Benton was a “regionalist,” a painter who recorded the people and the places that he lived in and loved. I lived in Kansas City, Mo. when I first became acquainted with his work. His murals were in the capitol building and other public places. He painted the rural farmers, the railroad men, and the people in the city. His love was evident in the unique and swirling landscapes and in the curves and forms of the men and women who built the city from the ground up. The variety and the places he painted were so varied in content that even though his unique style is evident, each painting tells a distinct and original story.

Edouard Manet
Manet enjoyed surprising his audience. He preferred a loose and sketchy style, without fussy detail unless he chose to emphasize a certain area of the painting. He often used nudity to expose the foibles in the human condition.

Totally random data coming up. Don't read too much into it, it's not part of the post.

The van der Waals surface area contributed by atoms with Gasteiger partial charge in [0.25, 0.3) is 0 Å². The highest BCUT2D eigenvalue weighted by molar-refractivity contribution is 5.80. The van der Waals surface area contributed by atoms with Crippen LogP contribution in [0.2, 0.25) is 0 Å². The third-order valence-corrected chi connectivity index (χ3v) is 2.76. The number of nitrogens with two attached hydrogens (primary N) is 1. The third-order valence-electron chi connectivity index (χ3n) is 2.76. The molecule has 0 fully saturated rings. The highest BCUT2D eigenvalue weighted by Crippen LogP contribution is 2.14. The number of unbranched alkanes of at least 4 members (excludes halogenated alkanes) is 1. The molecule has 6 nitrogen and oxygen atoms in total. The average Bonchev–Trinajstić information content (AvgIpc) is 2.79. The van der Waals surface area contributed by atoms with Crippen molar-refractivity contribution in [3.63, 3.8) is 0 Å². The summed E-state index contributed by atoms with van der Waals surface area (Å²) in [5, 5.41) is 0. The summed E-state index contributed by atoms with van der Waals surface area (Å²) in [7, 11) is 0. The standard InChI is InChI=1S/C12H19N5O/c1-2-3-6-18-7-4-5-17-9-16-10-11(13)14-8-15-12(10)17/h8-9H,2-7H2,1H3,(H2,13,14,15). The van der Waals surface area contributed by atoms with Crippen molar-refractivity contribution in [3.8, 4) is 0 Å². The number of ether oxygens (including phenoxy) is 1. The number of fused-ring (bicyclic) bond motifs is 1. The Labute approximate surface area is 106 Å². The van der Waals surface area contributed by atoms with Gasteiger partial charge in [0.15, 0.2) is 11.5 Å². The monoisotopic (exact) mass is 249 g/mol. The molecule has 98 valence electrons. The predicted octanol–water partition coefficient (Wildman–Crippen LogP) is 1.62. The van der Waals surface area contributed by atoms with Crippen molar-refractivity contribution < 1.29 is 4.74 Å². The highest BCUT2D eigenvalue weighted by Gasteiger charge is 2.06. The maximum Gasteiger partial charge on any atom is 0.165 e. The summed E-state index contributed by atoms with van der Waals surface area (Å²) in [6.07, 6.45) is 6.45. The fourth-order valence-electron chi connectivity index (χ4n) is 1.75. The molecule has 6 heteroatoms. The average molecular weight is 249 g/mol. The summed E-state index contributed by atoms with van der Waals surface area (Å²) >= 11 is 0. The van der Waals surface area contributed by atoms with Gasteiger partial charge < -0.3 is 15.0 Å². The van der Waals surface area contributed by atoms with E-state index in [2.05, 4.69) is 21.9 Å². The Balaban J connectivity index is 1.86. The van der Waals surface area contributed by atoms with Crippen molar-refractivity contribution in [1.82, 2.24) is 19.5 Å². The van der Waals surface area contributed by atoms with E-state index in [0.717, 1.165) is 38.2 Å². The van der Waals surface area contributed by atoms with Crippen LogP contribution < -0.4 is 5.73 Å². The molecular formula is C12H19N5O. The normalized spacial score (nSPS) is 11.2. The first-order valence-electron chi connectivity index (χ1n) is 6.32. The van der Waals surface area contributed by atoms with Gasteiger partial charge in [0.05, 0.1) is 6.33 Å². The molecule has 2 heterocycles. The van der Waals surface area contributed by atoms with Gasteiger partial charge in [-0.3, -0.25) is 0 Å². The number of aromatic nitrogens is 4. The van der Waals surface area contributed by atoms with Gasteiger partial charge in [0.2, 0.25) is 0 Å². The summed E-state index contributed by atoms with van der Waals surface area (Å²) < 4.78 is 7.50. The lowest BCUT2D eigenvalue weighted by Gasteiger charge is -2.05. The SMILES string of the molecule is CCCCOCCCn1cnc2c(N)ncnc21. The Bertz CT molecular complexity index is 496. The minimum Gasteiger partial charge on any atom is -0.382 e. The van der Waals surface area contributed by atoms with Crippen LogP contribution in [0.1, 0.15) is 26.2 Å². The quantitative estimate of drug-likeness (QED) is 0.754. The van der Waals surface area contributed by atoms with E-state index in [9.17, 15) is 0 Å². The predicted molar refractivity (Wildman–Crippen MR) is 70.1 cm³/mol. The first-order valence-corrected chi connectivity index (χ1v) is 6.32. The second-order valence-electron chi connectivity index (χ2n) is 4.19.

Winslow Homer
Homer dappled in many mediums. He enjoyed watercolor as much as oil
He became skilled at both. You can almost see the growth in his style and skill with each painting. 

When he moved to Maine he began painting the sea in its wildest and most unpredictable forms. He became a master of the elements. The people he included in his paintings were often seafaring men and women, robust and hardworking.

Saturday, January 26, 2013

Never Leave Home without your Camera

 Winter in Florida means a chance to see Manatees. They swim up the Orange River where warm water flows from the huge Florida Power & Light plant (FPL). A lovely park has been erected in their honor and thousands of residents and tourists flock there when the temperatures plunge to see these wonderful creatures.